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Know your Fisherman:

Frances Bursch

Frances grew up set-netting with her family in Pilot Point on the Ugashik River and has been commercial fishing for 9 years. She currently co-owns a direct-market business, Wild North Salmon Source.

“Fishing provides a critical balance to the rest of my life - it's so important for me to disconnect from my other jobs, email, social media and just focus on the tasks at hand.”

 

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How did you get into fishing?

I was born into it! Every summer since we were babies my sister and I had a nanny at our set-net camp while my parents each ran skiffs. We were wild and muddy little kids who started helping out as we became capable.

Do you own your own boat?

I do not; my mom has a big set net camp and my dad and little sister each have drift boats so I am the only family member without. They all need help though so I always have a deckhand job!

"I am proud to be the second generation of women in my family fishing in Bristol Bay. While there are some added challenges to being a woman fisherman it makes me so happy to see more and more women on boats."

Tell us about your business.

My boyfriend and I started a direct market business in 2017 called Wild North Salmon Source. We supply CSA-style shares of our catch to people in Crested Butte and Denver, CO. It has been a really positive experience; people I meet outside of Alaska are always so curious about fishing and it has been a fulfilling connection to be able to share the delicious salmon we caught. We are very proud of our product and we have gotten super positive feedback from our customers, people love it and that feels really good.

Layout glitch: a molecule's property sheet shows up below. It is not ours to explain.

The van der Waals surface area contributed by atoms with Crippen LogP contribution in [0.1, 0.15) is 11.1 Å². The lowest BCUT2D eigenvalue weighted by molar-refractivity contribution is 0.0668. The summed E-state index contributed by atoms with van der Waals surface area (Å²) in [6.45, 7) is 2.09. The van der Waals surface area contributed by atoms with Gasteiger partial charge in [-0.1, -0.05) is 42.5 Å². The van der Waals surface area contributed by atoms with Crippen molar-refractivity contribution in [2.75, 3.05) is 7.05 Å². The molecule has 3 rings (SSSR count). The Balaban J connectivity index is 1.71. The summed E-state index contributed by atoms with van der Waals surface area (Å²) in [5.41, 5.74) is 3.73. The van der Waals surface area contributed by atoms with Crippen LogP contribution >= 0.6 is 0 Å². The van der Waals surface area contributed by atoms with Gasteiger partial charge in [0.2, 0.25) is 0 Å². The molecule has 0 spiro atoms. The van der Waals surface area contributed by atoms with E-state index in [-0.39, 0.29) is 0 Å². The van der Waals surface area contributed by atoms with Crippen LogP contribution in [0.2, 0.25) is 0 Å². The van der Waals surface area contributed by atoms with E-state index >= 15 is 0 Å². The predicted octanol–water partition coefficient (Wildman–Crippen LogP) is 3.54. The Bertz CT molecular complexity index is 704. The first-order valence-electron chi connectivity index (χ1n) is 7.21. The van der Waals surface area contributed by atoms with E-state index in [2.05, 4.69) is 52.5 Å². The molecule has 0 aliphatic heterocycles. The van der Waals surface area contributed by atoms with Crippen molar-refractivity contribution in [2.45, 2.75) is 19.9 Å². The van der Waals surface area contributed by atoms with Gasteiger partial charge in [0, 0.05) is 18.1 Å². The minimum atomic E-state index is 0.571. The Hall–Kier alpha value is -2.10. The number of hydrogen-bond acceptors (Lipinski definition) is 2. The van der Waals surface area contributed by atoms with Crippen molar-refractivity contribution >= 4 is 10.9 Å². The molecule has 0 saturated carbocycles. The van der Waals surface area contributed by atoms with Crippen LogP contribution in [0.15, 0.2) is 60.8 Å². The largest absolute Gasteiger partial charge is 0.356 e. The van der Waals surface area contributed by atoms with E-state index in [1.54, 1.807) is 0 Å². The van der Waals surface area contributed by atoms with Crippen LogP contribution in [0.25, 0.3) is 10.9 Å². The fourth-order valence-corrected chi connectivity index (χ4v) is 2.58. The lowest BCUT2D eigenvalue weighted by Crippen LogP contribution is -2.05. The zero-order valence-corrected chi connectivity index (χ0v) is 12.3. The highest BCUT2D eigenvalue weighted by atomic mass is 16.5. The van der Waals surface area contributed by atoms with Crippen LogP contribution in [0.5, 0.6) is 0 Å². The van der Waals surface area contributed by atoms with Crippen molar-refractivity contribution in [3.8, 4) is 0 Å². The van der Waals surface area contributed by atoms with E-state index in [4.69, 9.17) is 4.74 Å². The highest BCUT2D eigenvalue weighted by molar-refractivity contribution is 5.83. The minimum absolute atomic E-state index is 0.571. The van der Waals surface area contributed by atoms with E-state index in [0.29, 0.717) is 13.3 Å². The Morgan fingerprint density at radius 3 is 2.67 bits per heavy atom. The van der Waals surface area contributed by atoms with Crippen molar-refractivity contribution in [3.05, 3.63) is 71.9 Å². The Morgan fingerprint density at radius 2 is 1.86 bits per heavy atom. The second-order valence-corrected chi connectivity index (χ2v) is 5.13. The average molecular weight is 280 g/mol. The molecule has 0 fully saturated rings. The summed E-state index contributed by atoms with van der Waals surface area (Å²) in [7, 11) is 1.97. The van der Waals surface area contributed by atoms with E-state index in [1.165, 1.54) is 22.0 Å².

I am so proud of the product that comes off of our boat and out of Bristol Bay in general. That is my favorite part about having a direct market business is getting to share something so good and pure that we worked really hard for with people who appreciate it. I like to tell people it is one of the last truly wild and healthy salmon runs. It is important for consumers to understand that our fishing time is managed by biologists who have the salmon’s best interest in mind. This is very different from a lot of other fisheries and it is important to a growing number of consumers who care about the source and sustainability of what they are eating.

It is also important to respect the salmon as more than a source of protein or money. The salmon runs in Bristol Bay are powerful lifeblood, not only for fishermen now, but for the Native people who have always depended on the salmon, for the animals and the ecosystems.

What makes you return to Bristol Bay each fishing season?